I saw a lot of deer... perhaps 6 or 7 deer. Unfourtunately they were not of the happy, jumping, and eating grass variety; as they were all dead and in various states of decay. I thought it rather strange to find so many dead deer in such a close area. I don't think they were hunted, unless someone went pschyo with an AR 15 or something on an entire herd, and they all kind of scattered to die... but I don't think anyone would do this. Then I thought perhaps mountain lions had eaten them, and many of the deer had bones strewn about that looked violently cracked and ripped off. Much of the back leg area seemed totally eaten and the sweet innards seemed to have been accessed as well, while a lot of the upper shoulder meat wasn't eaten...

Still, if that was the case, it was still mysterious why a lion would be able to take so many deer in such a small area. Also all of the deer seemed to be in a similar state of decomposition... none were total skeletons and none were plenty of meat with flies still on them. All were sort of in between.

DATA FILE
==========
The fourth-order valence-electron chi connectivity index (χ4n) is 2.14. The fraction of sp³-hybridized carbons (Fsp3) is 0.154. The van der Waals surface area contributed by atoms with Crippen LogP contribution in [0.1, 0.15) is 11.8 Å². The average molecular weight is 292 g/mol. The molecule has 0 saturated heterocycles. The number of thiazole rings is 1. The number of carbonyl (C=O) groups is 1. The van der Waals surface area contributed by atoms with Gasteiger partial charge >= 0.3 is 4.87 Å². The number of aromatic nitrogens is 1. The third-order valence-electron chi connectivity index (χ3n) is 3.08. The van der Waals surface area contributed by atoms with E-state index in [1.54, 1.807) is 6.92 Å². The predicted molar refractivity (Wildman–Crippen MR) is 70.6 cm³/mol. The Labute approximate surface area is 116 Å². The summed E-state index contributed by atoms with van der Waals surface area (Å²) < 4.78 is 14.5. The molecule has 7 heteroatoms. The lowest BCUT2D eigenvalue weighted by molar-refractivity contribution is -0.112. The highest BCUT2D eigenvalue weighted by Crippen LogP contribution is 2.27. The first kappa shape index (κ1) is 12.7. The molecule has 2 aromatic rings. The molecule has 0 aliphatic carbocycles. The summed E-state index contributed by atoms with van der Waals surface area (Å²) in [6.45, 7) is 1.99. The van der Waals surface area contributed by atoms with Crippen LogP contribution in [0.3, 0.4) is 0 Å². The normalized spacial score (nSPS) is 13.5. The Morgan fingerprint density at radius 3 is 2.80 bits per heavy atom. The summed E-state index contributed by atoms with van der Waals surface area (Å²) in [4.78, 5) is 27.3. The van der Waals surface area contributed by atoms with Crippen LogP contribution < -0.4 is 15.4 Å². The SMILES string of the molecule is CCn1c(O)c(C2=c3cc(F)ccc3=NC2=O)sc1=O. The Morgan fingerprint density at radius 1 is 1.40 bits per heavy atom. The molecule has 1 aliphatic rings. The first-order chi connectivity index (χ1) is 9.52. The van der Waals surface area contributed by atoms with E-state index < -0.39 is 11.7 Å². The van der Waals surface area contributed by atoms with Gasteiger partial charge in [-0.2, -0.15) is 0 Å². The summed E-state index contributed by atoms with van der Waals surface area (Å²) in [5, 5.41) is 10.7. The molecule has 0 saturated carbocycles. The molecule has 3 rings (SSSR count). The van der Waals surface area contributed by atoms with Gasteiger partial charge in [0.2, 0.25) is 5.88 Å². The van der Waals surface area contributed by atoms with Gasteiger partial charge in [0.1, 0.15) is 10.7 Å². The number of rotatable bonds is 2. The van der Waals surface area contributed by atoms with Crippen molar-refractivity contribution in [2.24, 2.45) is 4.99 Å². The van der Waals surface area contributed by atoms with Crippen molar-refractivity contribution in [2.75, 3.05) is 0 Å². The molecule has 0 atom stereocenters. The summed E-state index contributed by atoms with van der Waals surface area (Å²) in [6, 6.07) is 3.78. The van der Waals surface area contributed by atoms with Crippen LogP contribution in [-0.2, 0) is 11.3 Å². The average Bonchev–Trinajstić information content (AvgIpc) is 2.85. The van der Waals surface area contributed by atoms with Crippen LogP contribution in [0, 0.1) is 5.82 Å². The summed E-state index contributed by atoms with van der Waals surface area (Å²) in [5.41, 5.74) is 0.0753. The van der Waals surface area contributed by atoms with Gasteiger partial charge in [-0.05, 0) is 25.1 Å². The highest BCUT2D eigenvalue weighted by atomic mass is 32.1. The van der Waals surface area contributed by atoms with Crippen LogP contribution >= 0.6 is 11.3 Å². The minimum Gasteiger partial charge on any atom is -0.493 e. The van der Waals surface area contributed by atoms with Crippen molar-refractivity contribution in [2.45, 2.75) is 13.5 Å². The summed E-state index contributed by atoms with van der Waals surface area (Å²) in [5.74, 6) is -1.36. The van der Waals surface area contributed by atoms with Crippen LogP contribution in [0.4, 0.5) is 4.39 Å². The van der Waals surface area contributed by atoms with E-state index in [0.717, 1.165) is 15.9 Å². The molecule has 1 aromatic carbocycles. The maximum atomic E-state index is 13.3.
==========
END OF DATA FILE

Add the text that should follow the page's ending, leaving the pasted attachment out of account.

So I decided perhaps this is part of a herd that might have met with death last winter. There were very heavy snows and the Department of Wildlife did do emergency feedings of thousands of deer in the Gunnison area... maybe these were the deer that no one told about the feedings... that would explain the decay level, and savagers, including savaging lions, might have been responsible for the violent menacing the carcasses seemed to have endured.

If you have any information about the mystery of the dead deer in the scrub land Southeast of Gunnison let me know.

Incidentally, my camera was full so there are no pictures of the marmots or the dead deer but if you absolutely must satiate your desire for a picture of something morbid here is someone else's picture of a dead cow being sniffed by its companion.

That's that. All in all it was a very nice trip, a very pretty and wild area, and I am very glad to have been able to check it late in the season while climbing was still feasible.